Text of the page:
• Quality – Ara Pulido
  • Server – Ahmed Kamal

Now, I know there are other teams who are not included here, but we need to start somewhere, and I think this list nails most of the major teams.

The next step is that each of these folks will follow through the requirements of each report (the reports are all linked on this page) and add content, and then we will draw conclusions for solutions.

If you have input that you would like to share, please go here, click on the report of interest to you, and enter your comments in the Commentary section; please do not add content to other parts of the report.

I think this is going to be an excellent first step in helping us understand how to better react to the scale; what an awesome problem to have. :-)

  • ethana2

    What an awesome problem to have.

    Absolutely :D

  • http://www.deansas.org Dean

    You would have had real fresh eyes if the lead person for each report was someone unfamiliar with the team. Might have been a better approach?

  • jimcooncat

    I realise that this should probably be posted in a bug report somewhere, but one big problem I have with giving a fresh install of Ubuntu to someone is that IRC support is not simple to get to. Can that be fixed so a new user can make it easy to get on? It may overload #ubuntu, of course, so maybe there should be a #new-ubuntu or #ubunoobs channel.

  • jorge

    Hi Jim,

    There’s a bug for the irc channel here.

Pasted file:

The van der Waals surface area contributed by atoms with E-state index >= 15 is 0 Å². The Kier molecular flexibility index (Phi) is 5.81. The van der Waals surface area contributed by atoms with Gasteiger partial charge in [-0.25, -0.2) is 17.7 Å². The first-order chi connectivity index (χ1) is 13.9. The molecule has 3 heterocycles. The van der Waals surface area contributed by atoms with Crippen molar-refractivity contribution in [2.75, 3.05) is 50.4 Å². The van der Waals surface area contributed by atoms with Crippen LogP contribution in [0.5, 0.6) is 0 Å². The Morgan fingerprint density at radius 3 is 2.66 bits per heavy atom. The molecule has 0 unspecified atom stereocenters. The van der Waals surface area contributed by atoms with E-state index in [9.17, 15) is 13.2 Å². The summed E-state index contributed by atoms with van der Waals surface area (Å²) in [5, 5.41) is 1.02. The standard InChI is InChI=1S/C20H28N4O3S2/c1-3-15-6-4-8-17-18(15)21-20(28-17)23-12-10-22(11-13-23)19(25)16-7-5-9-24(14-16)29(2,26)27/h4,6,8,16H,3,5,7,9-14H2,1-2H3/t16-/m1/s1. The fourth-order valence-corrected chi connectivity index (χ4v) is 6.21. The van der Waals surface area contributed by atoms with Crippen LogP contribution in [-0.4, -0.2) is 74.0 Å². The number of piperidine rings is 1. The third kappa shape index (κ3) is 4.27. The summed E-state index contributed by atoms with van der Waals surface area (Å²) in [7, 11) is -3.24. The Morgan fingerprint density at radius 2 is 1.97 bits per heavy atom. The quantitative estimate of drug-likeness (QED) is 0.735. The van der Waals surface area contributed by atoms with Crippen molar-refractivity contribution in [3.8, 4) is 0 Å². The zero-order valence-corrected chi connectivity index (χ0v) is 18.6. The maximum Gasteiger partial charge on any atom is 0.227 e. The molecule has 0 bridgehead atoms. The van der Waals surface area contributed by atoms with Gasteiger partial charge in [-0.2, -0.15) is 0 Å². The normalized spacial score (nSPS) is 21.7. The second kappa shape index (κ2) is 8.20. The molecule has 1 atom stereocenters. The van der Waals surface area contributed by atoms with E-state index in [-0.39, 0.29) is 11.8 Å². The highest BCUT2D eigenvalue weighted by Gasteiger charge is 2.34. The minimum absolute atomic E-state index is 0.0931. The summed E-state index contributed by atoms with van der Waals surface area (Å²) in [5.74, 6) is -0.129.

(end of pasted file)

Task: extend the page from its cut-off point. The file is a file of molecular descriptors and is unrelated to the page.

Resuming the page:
• someone

    How about sending your excess to Debian!? I’m sure they could use some help!

  • jimcooncat

    @Jorge: Thanks for the link, many major players have weighed in on this issue. I see that this is not just a technical change to make it easier to get on #ubuntu, but that there is fear that the channel will get quickly overloaded.

    @someone: As a fairly frequent visitor to both #ubuntu and #debain, your comment to move excess to #debian is unfair to them. I’ve seen several times the good folks in #debian try to help someone, then several minutes later learn that the issue they’re having is because of an ubuntu-specific package or change. Because of this, over time, I fear the good folks in #debian will get less enthusiastic about helping if too many of these unrelated problems recur.

  • https://launchpad.net/~moisesmata Moiso

    I think it is a great idea this one you have. Even when I’ve been using Ubuntu since 9.04, it’s until a couple of weeks ago that I decided to give something back to this great project. Being a noob as I am regarding this topics, even when I found my way to go, I had to do a lot of research and reading, which I did because I’m quite patient. That’s something I think could discourage some novice users if they feel the need to help, because not everybody is patient nowadays…

  • http://www.thesilentmind.org.uk Larry McCauley

    I am a moderately competent geek. That might look cool on a T-Shirt. Anyways, I want to contribute and the only way I think I can is through beta-testing or even alpha testing. But like many people I haven’t been too pro-active in turning this wish into a practical reality because of a lack of information of what to do, how to submit bug reports and to check that I am not duplicating a previous report.

    But then again I haven’t been presented or been made aware of a simple, one-stop guide as to what to do and how to do it.

    I have often thought that a welcome pack to be presented post-install with an off button for the cognescenti could handle a few educational things, especially with balsamiq-like animations.

    Anyways, I want to help but I don’t know where to begin and the details of what to do to help.